AB 558, the Child Nutrition Act of 2022, Passes Senate Education Committee!

Nickolaus Sackett, Director at Social Compassion in Legislation, and Anna Herby, Nutrition Education Program Manager for PCRM, testify in support of AB 558.

Today, AB 558, the Child Nutrition Act of 2022, passed the Senate Education Committee by a vote of 4-1, with Chair Leyva, and Senators Glazer, Pan, and McGuire voting yes, Senator Dahle voting no, and Senator Cortese abstaining. Senator Ochoa Bogh was not present. The bill, authored by Assemblymember Adrin Nazarian (D-Los Angeles) and cosponsored by Social Compassion in Legislation, Physicians Committee for Responsible Medicine, Friends of the Earth, and the Factory Farm Awareness Coalition, will create a voluntary grant program to help schools serve more plant-based meals and milks. The bill passed the Committee despite the dairy and beef industries spreading misinformation about plant-based foods and the scope of the bill.

“It is appreciated when our elected officials see through the misleading information spread by the beef and dairy industry about AB 558. Today, four Committee members voted on what the bill actually does versus the lies of special interest,” said Judie Mancuso, founder and president of Social Compassion in Legislation. “We especially thank Chair Leyva for her leadership on the dais as she led an honest conversation on the bill.”

With plant-based meals being healthier and more climate-friendly than meat and dairy, the industries made issue with processed foods and out-of-state sourcing of plant-based foods. But what they failed to point out is that the 9 of the top 10 school lunches meals served in California all contain processed meat and/or processed cheese! Reducing processed food across the board is a laudable goal, but we should not be preventing kids accessing plant-based food because it might be processed only to turn around and serve them processed meat and dairy.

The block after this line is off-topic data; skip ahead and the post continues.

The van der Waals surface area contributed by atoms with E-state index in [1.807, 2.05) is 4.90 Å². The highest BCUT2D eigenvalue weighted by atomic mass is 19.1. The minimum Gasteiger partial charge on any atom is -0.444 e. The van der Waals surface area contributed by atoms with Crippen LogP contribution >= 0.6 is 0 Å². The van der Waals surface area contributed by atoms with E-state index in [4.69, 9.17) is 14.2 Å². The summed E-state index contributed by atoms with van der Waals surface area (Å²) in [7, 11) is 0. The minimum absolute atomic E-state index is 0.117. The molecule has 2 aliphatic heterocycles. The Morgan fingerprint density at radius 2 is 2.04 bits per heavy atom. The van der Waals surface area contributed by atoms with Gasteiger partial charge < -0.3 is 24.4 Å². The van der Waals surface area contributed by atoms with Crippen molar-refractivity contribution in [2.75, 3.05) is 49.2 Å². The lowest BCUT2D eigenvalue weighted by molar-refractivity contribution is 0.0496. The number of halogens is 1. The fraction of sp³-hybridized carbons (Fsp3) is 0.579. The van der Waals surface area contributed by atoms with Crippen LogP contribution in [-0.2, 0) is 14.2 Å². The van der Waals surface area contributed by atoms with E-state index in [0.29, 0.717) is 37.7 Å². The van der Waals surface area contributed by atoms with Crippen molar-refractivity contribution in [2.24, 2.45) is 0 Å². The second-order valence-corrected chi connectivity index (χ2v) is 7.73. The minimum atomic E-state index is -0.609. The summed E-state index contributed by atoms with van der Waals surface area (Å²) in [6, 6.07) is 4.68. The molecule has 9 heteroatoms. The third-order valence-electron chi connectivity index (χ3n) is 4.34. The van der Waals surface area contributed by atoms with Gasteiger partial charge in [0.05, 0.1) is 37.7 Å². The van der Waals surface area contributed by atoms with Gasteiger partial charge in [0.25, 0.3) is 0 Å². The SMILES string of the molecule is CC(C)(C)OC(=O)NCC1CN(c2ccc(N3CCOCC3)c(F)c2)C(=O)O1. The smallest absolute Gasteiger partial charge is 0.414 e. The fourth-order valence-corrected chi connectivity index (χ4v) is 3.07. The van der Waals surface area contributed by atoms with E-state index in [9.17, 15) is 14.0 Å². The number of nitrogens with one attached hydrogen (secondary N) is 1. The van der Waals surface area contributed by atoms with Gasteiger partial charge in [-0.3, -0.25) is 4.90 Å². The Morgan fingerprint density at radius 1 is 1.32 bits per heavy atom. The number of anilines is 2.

The opposition also argued that this program would somehow divert sourcing to out of state products. Food served at California schools is primarily sourced through the USDA, which means these foods are already coming from many places outside of California. We support efforts to ensure our state’s schools are buying food from California sources as much as possible, but it makes no sense to create unequal sourcing requirements for plant-based foods when meat and dairy have no sourcing requirements.

The bill now goes to the Senate Appropriations Committee.

We cannot thank you all enough for the action you take for the animals! Please consider making a donation to help us continue our work.

 

With gratitude,

Judie Mancuso, founder/CEO/president
Social Compassion in Legislation

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